Unfortunately, the proliferation of private insurance plans meant that those who didn't have access to such plans found their doctor visits increasingly expensive, since one effect health insurance programs have is to create incentives for doctors and hospitals to shift costs from a health plan's members to someone else. Soon, that "someone else" would be the federal government. In 1965, an amendment to the Social Security act created the Medicare and Medicaid programs. Additionally conceived as emergency health insurance coverage for only those most in need, these programs now cost nearly 400 billion dollars a year; these costs will only increase in the years to come, even without a Hillary Clinton-style health care plan.
Buried among all of these overlapping payers and negotiators for health insurance is the answer to one simple question: what does it actually cost to go to the doctor?
$100? $200? $500? We don't really know, do we--all we know is what our "co-pay" is, which seems reasonable and affordable until you check your pay stub and see how much money per year is being taken out for your health insurance. And that amount is just the amount you (or your husband) is paying. The company is also paying part of the cost, not out of the goodness of their hearts, but to be competitive and to get the advantage of the tax breaks they get for paying for their portion.
Once the government takes a bigger role in running America's health care, we can bet that the actual cost of health care will skyrocket. People who want to keep their private insurance will find themselves unable to do so, as employers dump expensive private plans in favor of "free" government plans. The health care industry will continue its practice of making some things affordable by charging a fortune for other things, or to other people. Layers of inefficiency will spread like an ugly mold over the whole enterprise.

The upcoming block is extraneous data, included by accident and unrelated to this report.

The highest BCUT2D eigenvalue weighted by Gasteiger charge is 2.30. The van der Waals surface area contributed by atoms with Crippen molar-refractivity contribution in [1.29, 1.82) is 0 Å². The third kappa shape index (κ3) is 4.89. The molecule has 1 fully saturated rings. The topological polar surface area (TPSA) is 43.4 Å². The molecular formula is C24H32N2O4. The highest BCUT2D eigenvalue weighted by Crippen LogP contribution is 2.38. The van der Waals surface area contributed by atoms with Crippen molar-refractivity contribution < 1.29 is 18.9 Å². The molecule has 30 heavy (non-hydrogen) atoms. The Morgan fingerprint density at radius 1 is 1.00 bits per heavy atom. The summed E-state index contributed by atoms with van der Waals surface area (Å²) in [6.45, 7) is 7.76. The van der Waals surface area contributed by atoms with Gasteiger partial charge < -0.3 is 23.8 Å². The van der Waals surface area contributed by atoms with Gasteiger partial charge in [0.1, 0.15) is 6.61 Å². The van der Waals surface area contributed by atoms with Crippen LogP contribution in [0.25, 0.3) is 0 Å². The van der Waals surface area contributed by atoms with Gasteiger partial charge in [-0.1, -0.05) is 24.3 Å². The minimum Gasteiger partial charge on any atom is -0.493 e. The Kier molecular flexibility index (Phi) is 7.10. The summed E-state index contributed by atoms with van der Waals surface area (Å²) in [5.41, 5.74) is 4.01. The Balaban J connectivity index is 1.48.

Whenever the federal government gets involved in something it has absolutely no right to be involved in, three things happen:
1. What the federal government "owns," the federal government "controls." Want to be charged extra for your "government-funded" labor and delivery because you won't have your tubes tied afterward? Wait and see.
2. What the federal government "owns," the federal government "grows." Remember when the Department of Education was a small advisory board? Neither do I; it was before most of us were born.
3. What the federal government "owns," the federal government "exploits." Remember when Social Security was supposed to be a safety net for retirees, and the number was never, ever, ever going to be used as a de facto national identification card? Remember when the Dept. of Homeland Security said no one but they would ever see your library list? Just imagine: with national health care, the flight attendant on your business trip won't just see your Social Security number and know what books you read last week; she'll be privy to the fact that your last doctor visit ended up being for your chronic constipation problem.
Real health care reform would deal with the root causes of our dysfunctional system: income taxes and government involvement in health care. Only a vampire would think that the way to solve a problem involving government bloodsucking is to increase and subsidize government bloodsucking; we have to make it clear to our representatives in the coming months that we don't want to trade even more of our freedom for a handful of pills and "free" doctor visits. The stakes are already high; but we're going to have to raise them a bit more if we're going to turn this nightmarish plan into dust.